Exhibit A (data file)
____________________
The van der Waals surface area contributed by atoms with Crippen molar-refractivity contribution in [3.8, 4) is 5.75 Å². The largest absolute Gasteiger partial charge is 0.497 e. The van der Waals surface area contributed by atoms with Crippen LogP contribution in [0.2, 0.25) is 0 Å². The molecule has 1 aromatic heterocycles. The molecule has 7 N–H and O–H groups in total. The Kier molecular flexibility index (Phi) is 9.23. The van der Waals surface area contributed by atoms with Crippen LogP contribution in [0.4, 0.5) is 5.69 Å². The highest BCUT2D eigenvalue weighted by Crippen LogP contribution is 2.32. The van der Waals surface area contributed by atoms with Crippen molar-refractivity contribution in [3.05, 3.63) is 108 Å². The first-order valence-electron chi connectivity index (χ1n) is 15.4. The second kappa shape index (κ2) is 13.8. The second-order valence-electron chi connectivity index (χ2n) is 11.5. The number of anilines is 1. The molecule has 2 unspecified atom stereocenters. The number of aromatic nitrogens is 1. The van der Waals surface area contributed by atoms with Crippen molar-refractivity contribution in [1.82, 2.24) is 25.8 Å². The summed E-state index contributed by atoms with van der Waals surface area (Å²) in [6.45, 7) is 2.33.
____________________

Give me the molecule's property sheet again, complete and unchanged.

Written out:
The van der Waals surface area contributed by atoms with Crippen molar-refractivity contribution in [3.8, 4) is 5.75 Å². The largest absolute Gasteiger partial charge is 0.497 e. The van der Waals surface area contributed by atoms with Crippen LogP contribution in [0.2, 0.25) is 0 Å². The molecule has 1 aromatic heterocycles. The molecule has 7 N–H and O–H groups in total. The Kier molecular flexibility index (Phi) is 9.23. The van der Waals surface area contributed by atoms with Crippen LogP contribution in [0.4, 0.5) is 5.69 Å². The highest BCUT2D eigenvalue weighted by Crippen LogP contribution is 2.32. The van der Waals surface area contributed by atoms with Crippen molar-refractivity contribution in [3.05, 3.63) is 108 Å². The first-order valence-electron chi connectivity index (χ1n) is 15.4. The second kappa shape index (κ2) is 13.8. The second-order valence-electron chi connectivity index (χ2n) is 11.5. The number of anilines is 1. The molecule has 2 unspecified atom stereocenters. The number of aromatic nitrogens is 1. The van der Waals surface area contributed by atoms with Crippen molar-refractivity contribution in [1.82, 2.24) is 25.8 Å². The summed E-state index contributed by atoms with van der Waals surface area (Å²) in [6.45, 7) is 2.33.